Review: Azio External eSATA Hard Drive Kit

Since I needed another hard drive for my server but lacked the space inside the case, I needed a solution that could be external to my server case, but still had the speed that the SATA interface adds.  After a lot research, I settled on the Azio External eSATA Hard Drive Kit.  What makes this external drive shine is its eSata interface.

What's the difference between eSATA and SATA?  Are they compatible?  Do I need to buy a new interface card to work with a SATA drive?  No.  There isn't any difference whatsoever between eSATA and SATA except that eSATA cables have a different connector, have higher bandwidth capabilities, and are therefore more heavily shielded.  If we were to stick with a regular SATA cable, we'd run into a lot of electromagnetic interference issues, so it requires a heavier duty cable.  Realistically, the developers of eSATA could have been kind and kept the same connector type, but all in all its just a higher grade SATA connector.

What's great about this kit is that it includes all the cabling necessary.  It comes with a bracket that slides into your computer like you would a PCI card that plugs into your existing internal SATA interface, which exposes on the backside the eSATA socket.  You get the adapter, eSATA cable, power brick, and a USB 2.0 cable inside the box.

Setup is really easy for the connection, though I felt that the case itself lacked a little in design.  The case is held together by eight small screws, four of which you have to remove to install your hard drive.  Maybe I'm just spoiled by an iPod's screwless design, but exposing eight of them seemed a little ridiculous.  A little more design could have made it appear a little bit better.

But how does it perform?  Like a champ!  I don't have any official benchmarks, but it performs just as well as if it were inside my machine with my other drives.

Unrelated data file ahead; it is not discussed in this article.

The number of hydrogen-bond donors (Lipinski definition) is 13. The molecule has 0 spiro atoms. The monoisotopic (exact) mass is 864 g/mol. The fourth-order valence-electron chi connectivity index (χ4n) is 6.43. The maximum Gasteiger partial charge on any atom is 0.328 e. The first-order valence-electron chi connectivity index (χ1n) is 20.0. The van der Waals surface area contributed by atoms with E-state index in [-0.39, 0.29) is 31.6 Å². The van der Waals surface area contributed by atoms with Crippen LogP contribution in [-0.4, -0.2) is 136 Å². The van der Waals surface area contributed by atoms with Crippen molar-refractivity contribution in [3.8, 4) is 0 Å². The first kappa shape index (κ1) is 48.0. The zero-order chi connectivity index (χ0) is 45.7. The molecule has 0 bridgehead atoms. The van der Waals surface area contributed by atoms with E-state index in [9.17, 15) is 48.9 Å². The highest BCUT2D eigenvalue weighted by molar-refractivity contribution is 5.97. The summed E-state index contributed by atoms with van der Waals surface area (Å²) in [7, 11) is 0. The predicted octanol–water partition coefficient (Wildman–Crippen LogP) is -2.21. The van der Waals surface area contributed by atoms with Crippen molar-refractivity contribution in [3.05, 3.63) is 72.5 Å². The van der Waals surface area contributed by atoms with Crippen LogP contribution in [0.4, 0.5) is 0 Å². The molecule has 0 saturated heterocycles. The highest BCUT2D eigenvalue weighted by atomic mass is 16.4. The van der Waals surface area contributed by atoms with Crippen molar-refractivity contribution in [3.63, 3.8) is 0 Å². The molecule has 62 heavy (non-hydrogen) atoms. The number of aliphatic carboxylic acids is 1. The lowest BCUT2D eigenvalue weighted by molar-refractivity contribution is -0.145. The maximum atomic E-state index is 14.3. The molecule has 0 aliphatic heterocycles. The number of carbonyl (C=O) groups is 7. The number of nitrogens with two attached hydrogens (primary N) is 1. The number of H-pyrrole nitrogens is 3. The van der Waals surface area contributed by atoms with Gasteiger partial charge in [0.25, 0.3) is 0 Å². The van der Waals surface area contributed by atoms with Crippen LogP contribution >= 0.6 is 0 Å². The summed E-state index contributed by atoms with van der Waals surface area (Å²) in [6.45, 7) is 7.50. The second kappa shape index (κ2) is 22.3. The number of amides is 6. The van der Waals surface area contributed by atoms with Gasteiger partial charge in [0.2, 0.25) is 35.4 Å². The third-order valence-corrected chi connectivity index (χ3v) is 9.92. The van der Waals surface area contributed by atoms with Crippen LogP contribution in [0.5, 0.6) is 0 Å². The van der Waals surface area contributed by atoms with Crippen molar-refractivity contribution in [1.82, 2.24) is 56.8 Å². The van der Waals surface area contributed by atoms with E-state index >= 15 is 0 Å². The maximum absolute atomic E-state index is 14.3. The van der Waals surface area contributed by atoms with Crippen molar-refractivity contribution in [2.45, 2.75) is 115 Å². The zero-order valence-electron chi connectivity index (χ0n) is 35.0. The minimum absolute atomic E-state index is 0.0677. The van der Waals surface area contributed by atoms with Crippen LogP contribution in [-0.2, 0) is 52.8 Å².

Some people on Newegg's reviews have complained that the drive gets extremely hot.  This may have a little to do with the HD that you stick inside, but more than anything, I think it has more to do with the air ventilation that the drive gets.  It so happens (not really) that my server sits not only near a ceiling fan, but a central AC vent, so it gets plenty of airflow.  That said I can say that the drive barely gets warm.

Now to my last complaint.  Why do manufacturer's insist on big, bright blue LEDs on their products is a little unconscionable.  This is exacerbated by the fact that my server already has an LED flashing when the drive is being accessed.  It would be nice if the drive didn't use the light when it's in SATA mode, utilizing instead when you use it as a USB device.

Overall, this is a great product.  There are a few aesthetic details that leave a bit to be desired, but as an external drive  delivering SATA speed, this enclosure definitely measures up.

Posted on Sep 13
Written by Wayne Hartman